All Rights reserved
Attorneys general from 19 states and the District of Columbia are urging the federal government to change its policy on blood donations by gay and bisexual men, moving to guidelines based on individual risk factors rather than restricting entire groups of people.
In early April, the Food and Drug Administration put out new guidance for U.S. blood centers saying men should be allowed to donate if they have not had sex with another man in the past three months. This is down from a year, under a policy adopted in 2015, and a lifetime ban on donations by men who have sex with men, adopted in the 1980s, at the height of the AIDS epidemic and before there was a reliable way to screen blood for HIV. Blood centers do remain free to enforce more restrictive policies.
The new guidance is a step in the right direction but doesn't go far enough, say the attorneys general, led by California's Xavier Becerra. It remains discriminatory and does not reflect current science, plus there is a shortage of blood and its components due to the COVID-19 pandemic, with the cancellation of blood drives and drop in donations.
"As Americans stay home to stop the spread of coronavirus, the nation is facing a shortage of blood donations, which provide critical medical support to hospitals and their patients," Becerra said in a press release. "During this pandemic, it is important to continue to evaluate and modernize blood donation guidance to be inclusive of LGBTQ Americans. A risk-based model not only protects the health and safety of our communities -- it's the right thing to do."
"Ensuring that the blood supply is safe is an important goal and donor blood is extensively tested for infectious disease pathogens before a blood transfusion," reads the letter, addressed to Adm. Brett Giroir, the assistant secretary for health at HHS. "Additional precautions regarding who can donate blood should be narrowly tailored to achieve safety goals while maximizing the blood supply. The revised guidance still precludes many LGBTQ Americans from fully contributing to the blood shortages while still requiring a waiting period for healthy individuals. Further, the FDA should immediately clarify that the new policies do not bar MSM from donating potentially lifesaving convalescent plasma to their loved ones."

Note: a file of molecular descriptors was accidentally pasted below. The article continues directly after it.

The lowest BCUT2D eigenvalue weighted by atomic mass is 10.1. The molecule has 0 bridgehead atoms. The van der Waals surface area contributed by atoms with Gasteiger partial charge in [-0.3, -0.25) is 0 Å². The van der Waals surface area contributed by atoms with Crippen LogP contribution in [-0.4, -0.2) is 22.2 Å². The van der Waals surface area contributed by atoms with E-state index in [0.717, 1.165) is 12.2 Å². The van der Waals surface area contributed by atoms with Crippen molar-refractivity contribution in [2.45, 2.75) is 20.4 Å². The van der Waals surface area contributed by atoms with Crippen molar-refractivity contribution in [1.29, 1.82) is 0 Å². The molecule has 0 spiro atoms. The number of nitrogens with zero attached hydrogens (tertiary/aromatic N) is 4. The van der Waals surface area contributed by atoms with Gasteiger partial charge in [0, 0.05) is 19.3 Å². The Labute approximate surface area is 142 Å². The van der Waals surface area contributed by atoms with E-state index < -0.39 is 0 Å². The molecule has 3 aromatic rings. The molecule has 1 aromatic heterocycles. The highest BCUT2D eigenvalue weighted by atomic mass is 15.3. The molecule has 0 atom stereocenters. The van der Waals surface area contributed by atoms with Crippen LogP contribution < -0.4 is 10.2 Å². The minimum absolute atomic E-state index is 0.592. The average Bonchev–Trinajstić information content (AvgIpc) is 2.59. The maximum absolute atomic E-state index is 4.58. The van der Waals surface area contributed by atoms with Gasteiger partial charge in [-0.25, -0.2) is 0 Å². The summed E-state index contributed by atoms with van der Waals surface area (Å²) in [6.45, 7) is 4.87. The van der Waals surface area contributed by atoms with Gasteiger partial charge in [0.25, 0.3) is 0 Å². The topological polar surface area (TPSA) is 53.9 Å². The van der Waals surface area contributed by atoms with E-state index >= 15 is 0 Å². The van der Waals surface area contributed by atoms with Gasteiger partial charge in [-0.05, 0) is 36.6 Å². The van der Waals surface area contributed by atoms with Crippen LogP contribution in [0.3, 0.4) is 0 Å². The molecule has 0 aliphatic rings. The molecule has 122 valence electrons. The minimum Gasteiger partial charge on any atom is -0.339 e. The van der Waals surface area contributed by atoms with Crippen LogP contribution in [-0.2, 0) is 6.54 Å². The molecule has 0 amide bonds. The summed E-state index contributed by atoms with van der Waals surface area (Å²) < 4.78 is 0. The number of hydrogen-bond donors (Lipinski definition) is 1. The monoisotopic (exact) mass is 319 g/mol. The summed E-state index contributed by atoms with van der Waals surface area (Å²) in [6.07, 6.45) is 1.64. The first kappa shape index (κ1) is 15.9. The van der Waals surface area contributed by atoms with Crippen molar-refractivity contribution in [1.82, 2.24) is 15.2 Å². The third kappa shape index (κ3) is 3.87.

It notes, for instance, that "strict application of this policy could still bar a gay man who recovers from COVID-19 from donating convalescent plasma to his critically ill husband, even if they are both HIV-negative and even if their relationship is exclusively monogamous. ... The FDA should immediately clarify that the new three month MSM deferral period announced does not bar MSM from donating convalescent plasma to their loved ones."
Some countries, the letter points out, have maintained the safety of their blood supply with a gender-neutral policy that screens out donors who have multiple sexual partners or recurrent sex with a partner whose HIV status is unknown.
Lifting the ban would greatly increase the blood supply, it says, citing a Williams Institute study concluding that "lifting the blood donation ban among MSM could be used to help save the lives of more than a million people."
"The FDA's revised policy will help address the current shortage of blood and blood products during these unprecedented times," the letter asserts. "But transitioning to a risk-based model will further protect the blood supply and donor's dignity."
The attorneys general join physicians in calling for further changes to the policy. More than 500 doctors signed on to a letter to the FDA, released last week, calling for "scientifically driven standards that uphold the utmost safety of the blood supply and simultaneously promote equity and reverse historical discrimination in blood donation." They noted there are sophisticated means of screening blood for HIV and that men who are in monogamous same-sex relationships or who are taking pre-exposure prophylaxis are at low risk for the virus.